In a nutshell
This paper studied whether ranolazine (Ranexa) can improve blood flow in patients undergoing percutaneous coronary intervention.
Angina (chest pain), usually occurs when there is not enough blood flow to the heart. Ranolazine has shown to reduce angina and ischemia (lack of blood flow to the heart). However, the effect of ranolazine in patients who undergo percutaneous coronary intervention is not known. Percutaneous coronary intervention is a procedure done to open up narrowed blood vessels. This improves blood flow to the heart.
Methods & findings
Patients with chronic angina who had an acute coronary syndrome (sudden blockage of blood to the heart) were studied. Patients who underwent percutaneous coronary intervention were compared to patients who did not. Patients were assigned to receive either ranolazine or a placebo (drug that has no real effect). They were followed for 1 year.
After 1 year, 20.3% of patients receiving placebo and 26.4% of patients receiving ranolazine stopped treatment.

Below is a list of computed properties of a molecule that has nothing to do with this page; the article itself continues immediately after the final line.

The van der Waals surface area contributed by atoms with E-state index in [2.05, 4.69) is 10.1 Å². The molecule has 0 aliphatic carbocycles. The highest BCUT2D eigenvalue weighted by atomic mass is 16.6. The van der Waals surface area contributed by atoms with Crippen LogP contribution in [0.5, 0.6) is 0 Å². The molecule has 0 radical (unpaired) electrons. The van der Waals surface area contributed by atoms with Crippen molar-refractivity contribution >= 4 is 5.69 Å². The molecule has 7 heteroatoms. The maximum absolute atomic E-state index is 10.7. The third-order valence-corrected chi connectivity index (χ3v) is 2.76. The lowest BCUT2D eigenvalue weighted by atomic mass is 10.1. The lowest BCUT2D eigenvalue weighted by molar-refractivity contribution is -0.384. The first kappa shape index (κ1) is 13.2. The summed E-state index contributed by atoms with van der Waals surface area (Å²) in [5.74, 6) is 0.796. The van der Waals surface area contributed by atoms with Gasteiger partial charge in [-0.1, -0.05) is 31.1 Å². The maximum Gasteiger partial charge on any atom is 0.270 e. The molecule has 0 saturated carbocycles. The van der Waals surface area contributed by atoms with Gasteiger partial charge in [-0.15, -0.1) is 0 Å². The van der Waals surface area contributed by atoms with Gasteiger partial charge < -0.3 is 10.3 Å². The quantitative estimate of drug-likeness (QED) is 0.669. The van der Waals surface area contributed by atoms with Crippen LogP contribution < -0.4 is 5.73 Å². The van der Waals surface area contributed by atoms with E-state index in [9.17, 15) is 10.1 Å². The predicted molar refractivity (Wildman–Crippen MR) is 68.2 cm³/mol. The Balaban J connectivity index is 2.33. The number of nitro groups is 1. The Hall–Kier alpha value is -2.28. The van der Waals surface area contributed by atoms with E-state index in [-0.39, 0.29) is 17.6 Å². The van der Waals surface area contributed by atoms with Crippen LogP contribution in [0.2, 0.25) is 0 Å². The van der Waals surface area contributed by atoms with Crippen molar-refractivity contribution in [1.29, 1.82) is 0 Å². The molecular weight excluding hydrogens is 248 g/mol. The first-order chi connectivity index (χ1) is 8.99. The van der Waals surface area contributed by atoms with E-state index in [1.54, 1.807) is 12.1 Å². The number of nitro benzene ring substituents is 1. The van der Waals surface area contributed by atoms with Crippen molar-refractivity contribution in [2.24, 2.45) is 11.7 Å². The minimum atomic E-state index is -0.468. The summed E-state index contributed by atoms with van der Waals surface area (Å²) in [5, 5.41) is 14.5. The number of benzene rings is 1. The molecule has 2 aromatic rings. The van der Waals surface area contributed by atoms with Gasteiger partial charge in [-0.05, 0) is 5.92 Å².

Patients who had percutaneous coronary intervention and who received ranolazine were 31% less at risk of another ischemic event than patients who received a placebo. Patients who received ranolazine were 61% less at risk of death from heart causes than patients who received placebo.
In comparison, patients who did not have percutaneous coronary intervention and who received ranolazine were 19% less at risk of another ischemic event than patients who received placebo.
The bottom line
The fine print
There were some initial differences in the group of patients who received ranolazine and placebo.
Discuss with your doctor about receiving ranolazine if you are undergoing percutaneous coronary intervention.
Published By :
Jun 08, 2015
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